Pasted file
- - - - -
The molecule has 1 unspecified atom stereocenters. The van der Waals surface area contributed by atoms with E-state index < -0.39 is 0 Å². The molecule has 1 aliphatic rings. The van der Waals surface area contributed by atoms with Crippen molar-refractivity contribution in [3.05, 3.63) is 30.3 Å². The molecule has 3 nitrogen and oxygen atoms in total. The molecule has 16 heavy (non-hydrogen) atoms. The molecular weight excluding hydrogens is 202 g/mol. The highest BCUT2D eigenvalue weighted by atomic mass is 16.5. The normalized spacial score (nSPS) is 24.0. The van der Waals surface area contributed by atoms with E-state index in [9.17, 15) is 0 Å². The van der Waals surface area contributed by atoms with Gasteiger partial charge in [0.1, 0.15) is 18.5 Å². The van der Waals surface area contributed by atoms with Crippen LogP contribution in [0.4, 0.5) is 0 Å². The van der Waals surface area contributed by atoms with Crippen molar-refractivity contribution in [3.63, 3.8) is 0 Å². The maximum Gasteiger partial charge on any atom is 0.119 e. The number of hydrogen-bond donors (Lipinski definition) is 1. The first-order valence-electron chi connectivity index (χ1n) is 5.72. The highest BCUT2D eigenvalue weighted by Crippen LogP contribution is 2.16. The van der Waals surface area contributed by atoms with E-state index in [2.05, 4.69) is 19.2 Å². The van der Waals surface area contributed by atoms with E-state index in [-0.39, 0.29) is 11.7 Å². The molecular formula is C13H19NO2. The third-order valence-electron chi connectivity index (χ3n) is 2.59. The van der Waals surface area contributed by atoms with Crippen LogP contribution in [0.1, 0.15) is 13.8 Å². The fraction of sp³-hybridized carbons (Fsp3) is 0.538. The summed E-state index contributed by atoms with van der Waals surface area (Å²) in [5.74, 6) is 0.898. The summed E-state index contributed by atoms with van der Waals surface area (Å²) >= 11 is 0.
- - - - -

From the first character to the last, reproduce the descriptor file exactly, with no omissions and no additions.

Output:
The molecule has 1 unspecified atom stereocenters. The van der Waals surface area contributed by atoms with E-state index < -0.39 is 0 Å². The molecule has 1 aliphatic rings. The van der Waals surface area contributed by atoms with Crippen molar-refractivity contribution in [3.05, 3.63) is 30.3 Å². The molecule has 3 nitrogen and oxygen atoms in total. The molecule has 16 heavy (non-hydrogen) atoms. The molecular weight excluding hydrogens is 202 g/mol. The highest BCUT2D eigenvalue weighted by atomic mass is 16.5. The normalized spacial score (nSPS) is 24.0. The van der Waals surface area contributed by atoms with E-state index in [9.17, 15) is 0 Å². The van der Waals surface area contributed by atoms with Gasteiger partial charge in [0.1, 0.15) is 18.5 Å². The van der Waals surface area contributed by atoms with Crippen LogP contribution in [0.4, 0.5) is 0 Å². The van der Waals surface area contributed by atoms with Crippen molar-refractivity contribution in [3.63, 3.8) is 0 Å². The maximum Gasteiger partial charge on any atom is 0.119 e. The number of hydrogen-bond donors (Lipinski definition) is 1. The first-order valence-electron chi connectivity index (χ1n) is 5.72. The highest BCUT2D eigenvalue weighted by Crippen LogP contribution is 2.16. The van der Waals surface area contributed by atoms with E-state index in [2.05, 4.69) is 19.2 Å². The van der Waals surface area contributed by atoms with E-state index in [-0.39, 0.29) is 11.7 Å². The molecular formula is C13H19NO2. The third-order valence-electron chi connectivity index (χ3n) is 2.59. The van der Waals surface area contributed by atoms with Crippen LogP contribution in [0.1, 0.15) is 13.8 Å². The fraction of sp³-hybridized carbons (Fsp3) is 0.538. The summed E-state index contributed by atoms with van der Waals surface area (Å²) in [5.74, 6) is 0.898. The summed E-state index contributed by atoms with van der Waals surface area (Å²) >= 11 is 0.